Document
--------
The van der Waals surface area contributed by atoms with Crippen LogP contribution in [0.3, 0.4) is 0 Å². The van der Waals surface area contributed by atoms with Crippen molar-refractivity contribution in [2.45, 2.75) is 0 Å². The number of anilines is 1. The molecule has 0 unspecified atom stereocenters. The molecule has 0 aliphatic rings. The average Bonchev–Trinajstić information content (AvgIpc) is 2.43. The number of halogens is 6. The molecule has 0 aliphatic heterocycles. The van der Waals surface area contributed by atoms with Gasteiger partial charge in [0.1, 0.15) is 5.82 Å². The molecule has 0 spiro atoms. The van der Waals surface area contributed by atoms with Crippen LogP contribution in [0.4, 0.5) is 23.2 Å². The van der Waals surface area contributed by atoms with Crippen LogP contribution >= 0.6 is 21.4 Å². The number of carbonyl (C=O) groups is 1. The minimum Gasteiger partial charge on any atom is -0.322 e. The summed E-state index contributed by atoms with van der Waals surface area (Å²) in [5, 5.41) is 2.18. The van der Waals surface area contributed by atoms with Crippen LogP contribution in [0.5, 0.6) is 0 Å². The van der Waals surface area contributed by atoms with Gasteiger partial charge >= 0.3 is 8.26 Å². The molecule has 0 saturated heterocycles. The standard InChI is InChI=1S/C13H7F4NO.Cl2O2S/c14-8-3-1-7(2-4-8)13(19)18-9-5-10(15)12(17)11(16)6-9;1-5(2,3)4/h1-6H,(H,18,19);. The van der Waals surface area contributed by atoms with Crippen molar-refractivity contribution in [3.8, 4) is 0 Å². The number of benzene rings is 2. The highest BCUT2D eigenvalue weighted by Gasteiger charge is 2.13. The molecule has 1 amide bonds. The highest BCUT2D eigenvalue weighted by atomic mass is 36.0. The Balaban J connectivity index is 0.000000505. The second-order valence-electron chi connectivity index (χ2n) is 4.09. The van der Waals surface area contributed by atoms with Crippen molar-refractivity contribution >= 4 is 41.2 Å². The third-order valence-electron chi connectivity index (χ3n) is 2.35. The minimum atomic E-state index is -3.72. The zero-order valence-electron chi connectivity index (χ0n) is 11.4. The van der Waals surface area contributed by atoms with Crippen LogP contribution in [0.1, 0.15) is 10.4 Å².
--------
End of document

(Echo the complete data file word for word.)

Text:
The van der Waals surface area contributed by atoms with Crippen LogP contribution in [0.3, 0.4) is 0 Å². The van der Waals surface area contributed by atoms with Crippen molar-refractivity contribution in [2.45, 2.75) is 0 Å². The number of anilines is 1. The molecule has 0 unspecified atom stereocenters. The molecule has 0 aliphatic rings. The average Bonchev–Trinajstić information content (AvgIpc) is 2.43. The number of halogens is 6. The molecule has 0 aliphatic heterocycles. The van der Waals surface area contributed by atoms with Gasteiger partial charge in [0.1, 0.15) is 5.82 Å². The molecule has 0 spiro atoms. The van der Waals surface area contributed by atoms with Crippen LogP contribution in [0.4, 0.5) is 23.2 Å². The van der Waals surface area contributed by atoms with Crippen LogP contribution >= 0.6 is 21.4 Å². The number of carbonyl (C=O) groups is 1. The minimum Gasteiger partial charge on any atom is -0.322 e. The summed E-state index contributed by atoms with van der Waals surface area (Å²) in [5, 5.41) is 2.18. The van der Waals surface area contributed by atoms with Crippen LogP contribution in [0.5, 0.6) is 0 Å². The van der Waals surface area contributed by atoms with Gasteiger partial charge >= 0.3 is 8.26 Å². The molecule has 0 saturated heterocycles. The standard InChI is InChI=1S/C13H7F4NO.Cl2O2S/c14-8-3-1-7(2-4-8)13(19)18-9-5-10(15)12(17)11(16)6-9;1-5(2,3)4/h1-6H,(H,18,19);. The van der Waals surface area contributed by atoms with Crippen molar-refractivity contribution in [3.8, 4) is 0 Å². The number of benzene rings is 2. The highest BCUT2D eigenvalue weighted by Gasteiger charge is 2.13. The molecule has 1 amide bonds. The highest BCUT2D eigenvalue weighted by atomic mass is 36.0. The Balaban J connectivity index is 0.000000505. The second-order valence-electron chi connectivity index (χ2n) is 4.09. The van der Waals surface area contributed by atoms with Crippen molar-refractivity contribution >= 4 is 41.2 Å². The third-order valence-electron chi connectivity index (χ3n) is 2.35. The minimum atomic E-state index is -3.72. The zero-order valence-electron chi connectivity index (χ0n) is 11.4. The van der Waals surface area contributed by atoms with Crippen LogP contribution in [0.1, 0.15) is 10.4 Å².